Her Company Uses Immunotherapy To Treat Pets’ Cancers

By Zachary F. Vasile Journal Inquirer, Manchester, Conn.

WWR Article Summary (tl;dr) Ashley Kalinauskas is the CEO of "Torigen", a pharmaceutical startup that originated when she was a graduate student at Notre Dame. 

Vernon

When Ashley Kalinauskas was in the 10th grade at Rockville High School in Vernon, she remembers, a thick but apparently little-used compendium of viruses on the shelf of her biology classroom caught her eye.

"I asked the teacher to take the book home and just fell in love with viruses, especially the crazy ones," said Kalinauskas, now 29 and the CEO of Torigen, a startup pharmaceutical company that makes novel cancer vaccines for pets. "I was always the kid who was hands down going to be a doctor but that moment is when I started learning about epidemiology and it gave me a new focus."

That enduring fascination with diseases -- and how to treat them -- propelled the Vernon native to the University of Connecticut, then to the University of Notre Dame in Indiana, and then back to her home state, where she now heads a team of about 10 Torigen employees at UConn's Cell and Genome Sciences Building in Farmington. The venture operates within the university's Technology Incubation Program, which makes elite research facilities and business support available to a select group of promising startups.

Torigen produces vaccines designed to stop the recurrence or spread of cancer in animals that have already been diagnosed with a localized form of the life-threatening condition. To date, Kalinauskas said, the treatment has been used on nearly 700 dogs, as well as cats, horses, and even two tigers.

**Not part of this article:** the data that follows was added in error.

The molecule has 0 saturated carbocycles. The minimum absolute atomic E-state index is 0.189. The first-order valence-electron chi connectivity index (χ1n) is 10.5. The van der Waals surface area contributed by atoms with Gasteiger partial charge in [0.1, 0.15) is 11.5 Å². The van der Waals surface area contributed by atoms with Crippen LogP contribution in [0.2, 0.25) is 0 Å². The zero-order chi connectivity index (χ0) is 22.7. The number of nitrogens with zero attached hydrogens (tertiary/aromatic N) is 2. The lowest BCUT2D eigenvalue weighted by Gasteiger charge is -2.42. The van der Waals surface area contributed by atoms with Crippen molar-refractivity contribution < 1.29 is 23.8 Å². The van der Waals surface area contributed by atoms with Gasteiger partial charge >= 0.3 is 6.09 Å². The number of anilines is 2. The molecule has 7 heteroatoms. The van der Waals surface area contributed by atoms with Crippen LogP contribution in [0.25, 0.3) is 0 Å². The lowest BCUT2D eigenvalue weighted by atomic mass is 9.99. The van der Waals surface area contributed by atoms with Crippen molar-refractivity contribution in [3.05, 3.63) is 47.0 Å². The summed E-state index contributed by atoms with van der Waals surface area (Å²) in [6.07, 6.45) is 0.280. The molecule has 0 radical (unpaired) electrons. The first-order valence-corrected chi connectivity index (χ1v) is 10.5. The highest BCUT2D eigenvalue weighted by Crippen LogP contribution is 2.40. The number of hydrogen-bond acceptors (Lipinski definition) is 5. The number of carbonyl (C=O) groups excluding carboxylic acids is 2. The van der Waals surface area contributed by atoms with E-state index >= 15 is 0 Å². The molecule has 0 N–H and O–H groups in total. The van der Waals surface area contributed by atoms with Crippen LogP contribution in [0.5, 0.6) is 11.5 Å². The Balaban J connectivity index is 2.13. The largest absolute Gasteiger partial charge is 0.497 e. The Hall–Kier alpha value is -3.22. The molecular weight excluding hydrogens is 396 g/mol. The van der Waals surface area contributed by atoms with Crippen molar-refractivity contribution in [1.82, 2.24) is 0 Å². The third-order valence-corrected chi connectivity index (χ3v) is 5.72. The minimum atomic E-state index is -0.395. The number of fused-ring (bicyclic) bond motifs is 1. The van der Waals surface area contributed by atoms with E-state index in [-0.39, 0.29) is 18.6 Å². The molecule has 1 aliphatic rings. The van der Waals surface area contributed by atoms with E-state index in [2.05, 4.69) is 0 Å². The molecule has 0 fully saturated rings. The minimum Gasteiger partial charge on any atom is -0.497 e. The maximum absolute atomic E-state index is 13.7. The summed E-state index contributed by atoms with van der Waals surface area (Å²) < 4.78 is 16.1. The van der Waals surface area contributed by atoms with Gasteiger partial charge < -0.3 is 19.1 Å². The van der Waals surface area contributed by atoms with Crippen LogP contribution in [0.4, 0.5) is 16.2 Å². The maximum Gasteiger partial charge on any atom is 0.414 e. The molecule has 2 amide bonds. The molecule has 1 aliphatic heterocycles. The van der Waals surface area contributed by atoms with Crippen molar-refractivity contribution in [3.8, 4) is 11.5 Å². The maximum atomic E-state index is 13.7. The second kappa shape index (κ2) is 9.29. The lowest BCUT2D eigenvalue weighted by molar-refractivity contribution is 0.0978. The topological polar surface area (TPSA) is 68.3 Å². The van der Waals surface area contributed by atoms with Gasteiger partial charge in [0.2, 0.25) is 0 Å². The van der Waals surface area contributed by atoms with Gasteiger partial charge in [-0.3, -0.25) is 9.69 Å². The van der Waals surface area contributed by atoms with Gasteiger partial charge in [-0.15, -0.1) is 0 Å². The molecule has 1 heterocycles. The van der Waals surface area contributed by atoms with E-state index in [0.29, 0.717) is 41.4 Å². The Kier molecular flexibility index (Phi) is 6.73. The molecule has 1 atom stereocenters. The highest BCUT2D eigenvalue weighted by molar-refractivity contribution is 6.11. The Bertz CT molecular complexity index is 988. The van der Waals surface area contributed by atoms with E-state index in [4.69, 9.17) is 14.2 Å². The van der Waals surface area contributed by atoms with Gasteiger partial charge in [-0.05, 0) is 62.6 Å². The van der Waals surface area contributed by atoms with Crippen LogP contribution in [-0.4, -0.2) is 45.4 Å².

While not legally allowed to make claims about the treatment due to its experimental nature, Kalinauskas said the immunotherapy shots appear to "push out the survival curve" for pets that receive them.

Torigen presents its services as a possible solution to a distressing and ubiquitous problem.

Cancer is a leading cause of death in both cats and dogs, and their owners face few and uniformly unattractive options in getting them help. While chemotherapy and radiation are available to animals, costs can easily run to over $10,000, and owners are understandably reluctant to subject their beloved companions to painful and possibly disabling treatments that could be in vain if the cancer returns.

"Most people don't want to or can't afford to put their pets through that," Kalinauskas said. "What we can offer is a different first-line therapy."

Torigen receives excised tumors from veterinary clinics at its labs in Farmington and isolates specific biological material that can be used to make a personalized cancer vaccine intended to stimulate the pet's immune system to seek out and destroy similar cancer cells. The vaccine is administered in a series of shots over several weeks.

The turnaround is three days if specialists have identified the type of cancer they've resected and six days if they haven't, as Torigen needs to send out the growth to a third-party lab to be tested.